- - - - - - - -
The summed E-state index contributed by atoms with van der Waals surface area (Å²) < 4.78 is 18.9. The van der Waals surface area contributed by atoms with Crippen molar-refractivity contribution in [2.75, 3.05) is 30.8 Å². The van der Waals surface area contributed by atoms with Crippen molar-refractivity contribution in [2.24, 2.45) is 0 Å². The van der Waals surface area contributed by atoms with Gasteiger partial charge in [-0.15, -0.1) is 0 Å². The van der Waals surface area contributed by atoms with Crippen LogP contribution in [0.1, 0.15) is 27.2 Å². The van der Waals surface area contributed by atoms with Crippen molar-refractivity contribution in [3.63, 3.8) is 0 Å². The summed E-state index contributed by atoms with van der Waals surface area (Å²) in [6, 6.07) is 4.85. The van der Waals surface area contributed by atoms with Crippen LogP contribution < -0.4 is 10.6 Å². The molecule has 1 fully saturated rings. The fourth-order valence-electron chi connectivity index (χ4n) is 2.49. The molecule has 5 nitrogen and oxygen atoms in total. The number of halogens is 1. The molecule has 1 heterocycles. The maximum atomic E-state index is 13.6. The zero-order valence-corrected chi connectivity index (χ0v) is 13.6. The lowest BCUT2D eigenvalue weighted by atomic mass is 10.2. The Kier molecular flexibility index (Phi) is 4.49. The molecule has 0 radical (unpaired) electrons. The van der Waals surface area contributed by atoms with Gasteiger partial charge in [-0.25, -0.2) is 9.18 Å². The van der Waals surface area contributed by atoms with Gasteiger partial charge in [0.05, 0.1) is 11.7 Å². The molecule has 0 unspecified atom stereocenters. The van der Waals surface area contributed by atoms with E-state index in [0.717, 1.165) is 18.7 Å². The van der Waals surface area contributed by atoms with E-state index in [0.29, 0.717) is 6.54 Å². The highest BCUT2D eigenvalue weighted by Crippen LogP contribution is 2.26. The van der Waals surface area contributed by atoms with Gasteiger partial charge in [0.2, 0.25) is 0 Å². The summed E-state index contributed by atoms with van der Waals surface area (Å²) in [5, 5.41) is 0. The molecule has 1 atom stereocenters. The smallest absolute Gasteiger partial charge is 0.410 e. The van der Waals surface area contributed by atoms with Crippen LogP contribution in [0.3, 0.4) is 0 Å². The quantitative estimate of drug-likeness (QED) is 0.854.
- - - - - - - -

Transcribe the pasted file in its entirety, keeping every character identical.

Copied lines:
The summed E-state index contributed by atoms with van der Waals surface area (Å²) < 4.78 is 18.9. The van der Waals surface area contributed by atoms with Crippen molar-refractivity contribution in [2.75, 3.05) is 30.8 Å². The van der Waals surface area contributed by atoms with Crippen molar-refractivity contribution in [2.24, 2.45) is 0 Å². The van der Waals surface area contributed by atoms with Gasteiger partial charge in [-0.15, -0.1) is 0 Å². The van der Waals surface area contributed by atoms with Crippen LogP contribution in [0.1, 0.15) is 27.2 Å². The van der Waals surface area contributed by atoms with Crippen molar-refractivity contribution in [3.63, 3.8) is 0 Å². The summed E-state index contributed by atoms with van der Waals surface area (Å²) in [6, 6.07) is 4.85. The van der Waals surface area contributed by atoms with Crippen LogP contribution < -0.4 is 10.6 Å². The molecule has 1 fully saturated rings. The fourth-order valence-electron chi connectivity index (χ4n) is 2.49. The molecule has 5 nitrogen and oxygen atoms in total. The number of halogens is 1. The molecule has 1 heterocycles. The maximum atomic E-state index is 13.6. The zero-order valence-corrected chi connectivity index (χ0v) is 13.6. The lowest BCUT2D eigenvalue weighted by atomic mass is 10.2. The Kier molecular flexibility index (Phi) is 4.49. The molecule has 0 radical (unpaired) electrons. The van der Waals surface area contributed by atoms with Gasteiger partial charge in [-0.25, -0.2) is 9.18 Å². The van der Waals surface area contributed by atoms with Gasteiger partial charge in [0.05, 0.1) is 11.7 Å². The molecule has 0 unspecified atom stereocenters. The van der Waals surface area contributed by atoms with E-state index in [0.717, 1.165) is 18.7 Å². The van der Waals surface area contributed by atoms with E-state index in [0.29, 0.717) is 6.54 Å². The highest BCUT2D eigenvalue weighted by Crippen LogP contribution is 2.26. The van der Waals surface area contributed by atoms with Gasteiger partial charge in [0.2, 0.25) is 0 Å². The summed E-state index contributed by atoms with van der Waals surface area (Å²) in [5, 5.41) is 0. The molecule has 1 atom stereocenters. The smallest absolute Gasteiger partial charge is 0.410 e. The van der Waals surface area contributed by atoms with Crippen LogP contribution in [0.3, 0.4) is 0 Å². The quantitative estimate of drug-likeness (QED) is 0.854.